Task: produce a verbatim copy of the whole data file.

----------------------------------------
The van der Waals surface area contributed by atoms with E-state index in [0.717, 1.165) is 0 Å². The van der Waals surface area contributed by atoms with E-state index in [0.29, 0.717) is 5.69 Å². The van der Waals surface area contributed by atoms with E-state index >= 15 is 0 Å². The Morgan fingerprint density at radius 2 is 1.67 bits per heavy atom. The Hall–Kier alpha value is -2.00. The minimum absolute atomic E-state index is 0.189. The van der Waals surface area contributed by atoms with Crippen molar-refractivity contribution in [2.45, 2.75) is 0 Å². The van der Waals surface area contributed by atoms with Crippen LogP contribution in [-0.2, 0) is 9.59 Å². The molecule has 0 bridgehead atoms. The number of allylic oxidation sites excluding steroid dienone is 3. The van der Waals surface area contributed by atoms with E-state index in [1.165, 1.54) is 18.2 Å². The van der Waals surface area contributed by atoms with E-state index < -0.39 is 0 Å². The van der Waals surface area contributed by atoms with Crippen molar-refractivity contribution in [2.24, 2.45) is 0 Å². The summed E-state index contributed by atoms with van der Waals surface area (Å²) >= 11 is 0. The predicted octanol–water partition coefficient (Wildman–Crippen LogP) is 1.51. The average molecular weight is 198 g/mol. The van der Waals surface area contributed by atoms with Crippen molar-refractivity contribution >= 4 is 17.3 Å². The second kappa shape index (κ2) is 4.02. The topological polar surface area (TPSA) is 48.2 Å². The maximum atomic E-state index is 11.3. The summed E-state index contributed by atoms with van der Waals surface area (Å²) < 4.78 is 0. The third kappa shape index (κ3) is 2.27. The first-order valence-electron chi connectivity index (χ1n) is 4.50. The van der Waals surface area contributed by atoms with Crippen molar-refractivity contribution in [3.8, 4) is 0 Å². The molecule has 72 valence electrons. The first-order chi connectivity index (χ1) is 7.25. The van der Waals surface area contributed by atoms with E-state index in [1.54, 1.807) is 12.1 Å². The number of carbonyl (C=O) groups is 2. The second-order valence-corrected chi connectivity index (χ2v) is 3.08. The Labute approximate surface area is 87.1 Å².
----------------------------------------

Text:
The van der Waals surface area contributed by atoms with E-state index in [0.717, 1.165) is 0 Å². The van der Waals surface area contributed by atoms with E-state index in [0.29, 0.717) is 5.69 Å². The van der Waals surface area contributed by atoms with E-state index >= 15 is 0 Å². The Morgan fingerprint density at radius 2 is 1.67 bits per heavy atom. The Hall–Kier alpha value is -2.00. The minimum absolute atomic E-state index is 0.189. The van der Waals surface area contributed by atoms with Crippen molar-refractivity contribution in [2.45, 2.75) is 0 Å². The van der Waals surface area contributed by atoms with Crippen LogP contribution in [-0.2, 0) is 9.59 Å². The molecule has 0 bridgehead atoms. The number of allylic oxidation sites excluding steroid dienone is 3. The van der Waals surface area contributed by atoms with E-state index in [1.165, 1.54) is 18.2 Å². The van der Waals surface area contributed by atoms with E-state index < -0.39 is 0 Å². The van der Waals surface area contributed by atoms with Crippen molar-refractivity contribution in [2.24, 2.45) is 0 Å². The summed E-state index contributed by atoms with van der Waals surface area (Å²) >= 11 is 0. The predicted octanol–water partition coefficient (Wildman–Crippen LogP) is 1.51. The average molecular weight is 198 g/mol. The van der Waals surface area contributed by atoms with Crippen molar-refractivity contribution >= 4 is 17.3 Å². The second kappa shape index (κ2) is 4.02. The topological polar surface area (TPSA) is 48.2 Å². The maximum atomic E-state index is 11.3. The summed E-state index contributed by atoms with van der Waals surface area (Å²) < 4.78 is 0. The third kappa shape index (κ3) is 2.27. The first-order valence-electron chi connectivity index (χ1n) is 4.50. The van der Waals surface area contributed by atoms with Crippen molar-refractivity contribution in [3.8, 4) is 0 Å². The molecule has 72 valence electrons. The first-order chi connectivity index (χ1) is 7.25. The van der Waals surface area contributed by atoms with E-state index in [1.54, 1.807) is 12.1 Å². The number of carbonyl (C=O) groups is 2. The second-order valence-corrected chi connectivity index (χ2v) is 3.08. The Labute approximate surface area is 87.1 Å².